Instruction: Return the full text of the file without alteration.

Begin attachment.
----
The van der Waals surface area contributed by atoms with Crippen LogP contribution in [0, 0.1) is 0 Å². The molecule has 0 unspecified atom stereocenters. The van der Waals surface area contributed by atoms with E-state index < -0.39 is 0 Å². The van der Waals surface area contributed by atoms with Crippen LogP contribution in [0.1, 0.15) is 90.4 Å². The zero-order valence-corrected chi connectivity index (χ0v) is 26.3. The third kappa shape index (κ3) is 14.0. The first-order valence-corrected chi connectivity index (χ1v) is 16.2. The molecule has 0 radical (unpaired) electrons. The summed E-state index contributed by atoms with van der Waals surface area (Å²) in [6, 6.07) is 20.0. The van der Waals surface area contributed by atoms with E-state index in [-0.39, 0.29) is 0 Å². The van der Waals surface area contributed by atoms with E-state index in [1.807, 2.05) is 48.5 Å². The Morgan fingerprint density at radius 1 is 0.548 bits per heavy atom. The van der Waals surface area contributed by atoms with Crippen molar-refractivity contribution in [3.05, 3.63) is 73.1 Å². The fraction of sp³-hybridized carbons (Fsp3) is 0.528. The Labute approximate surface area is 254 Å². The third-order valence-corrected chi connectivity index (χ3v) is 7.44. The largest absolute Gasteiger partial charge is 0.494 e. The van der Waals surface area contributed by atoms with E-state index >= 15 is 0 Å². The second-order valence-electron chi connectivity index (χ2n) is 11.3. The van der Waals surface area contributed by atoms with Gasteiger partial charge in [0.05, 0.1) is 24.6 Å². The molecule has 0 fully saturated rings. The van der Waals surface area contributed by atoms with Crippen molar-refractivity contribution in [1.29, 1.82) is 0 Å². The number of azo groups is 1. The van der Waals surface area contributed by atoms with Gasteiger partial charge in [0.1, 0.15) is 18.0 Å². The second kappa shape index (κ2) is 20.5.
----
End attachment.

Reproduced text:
The van der Waals surface area contributed by atoms with Crippen LogP contribution in [0, 0.1) is 0 Å². The molecule has 0 unspecified atom stereocenters. The van der Waals surface area contributed by atoms with E-state index < -0.39 is 0 Å². The van der Waals surface area contributed by atoms with Crippen LogP contribution in [0.1, 0.15) is 90.4 Å². The zero-order valence-corrected chi connectivity index (χ0v) is 26.3. The third kappa shape index (κ3) is 14.0. The first-order valence-corrected chi connectivity index (χ1v) is 16.2. The molecule has 0 radical (unpaired) electrons. The summed E-state index contributed by atoms with van der Waals surface area (Å²) in [6, 6.07) is 20.0. The van der Waals surface area contributed by atoms with E-state index in [-0.39, 0.29) is 0 Å². The van der Waals surface area contributed by atoms with E-state index in [1.807, 2.05) is 48.5 Å². The Morgan fingerprint density at radius 1 is 0.548 bits per heavy atom. The van der Waals surface area contributed by atoms with Crippen molar-refractivity contribution in [3.05, 3.63) is 73.1 Å². The fraction of sp³-hybridized carbons (Fsp3) is 0.528. The Labute approximate surface area is 254 Å². The third-order valence-corrected chi connectivity index (χ3v) is 7.44. The largest absolute Gasteiger partial charge is 0.494 e. The van der Waals surface area contributed by atoms with E-state index >= 15 is 0 Å². The second-order valence-electron chi connectivity index (χ2n) is 11.3. The van der Waals surface area contributed by atoms with Gasteiger partial charge in [0.05, 0.1) is 24.6 Å². The molecule has 0 fully saturated rings. The van der Waals surface area contributed by atoms with Crippen molar-refractivity contribution in [1.29, 1.82) is 0 Å². The number of azo groups is 1. The van der Waals surface area contributed by atoms with Gasteiger partial charge in [0.1, 0.15) is 18.0 Å². The second kappa shape index (κ2) is 20.5.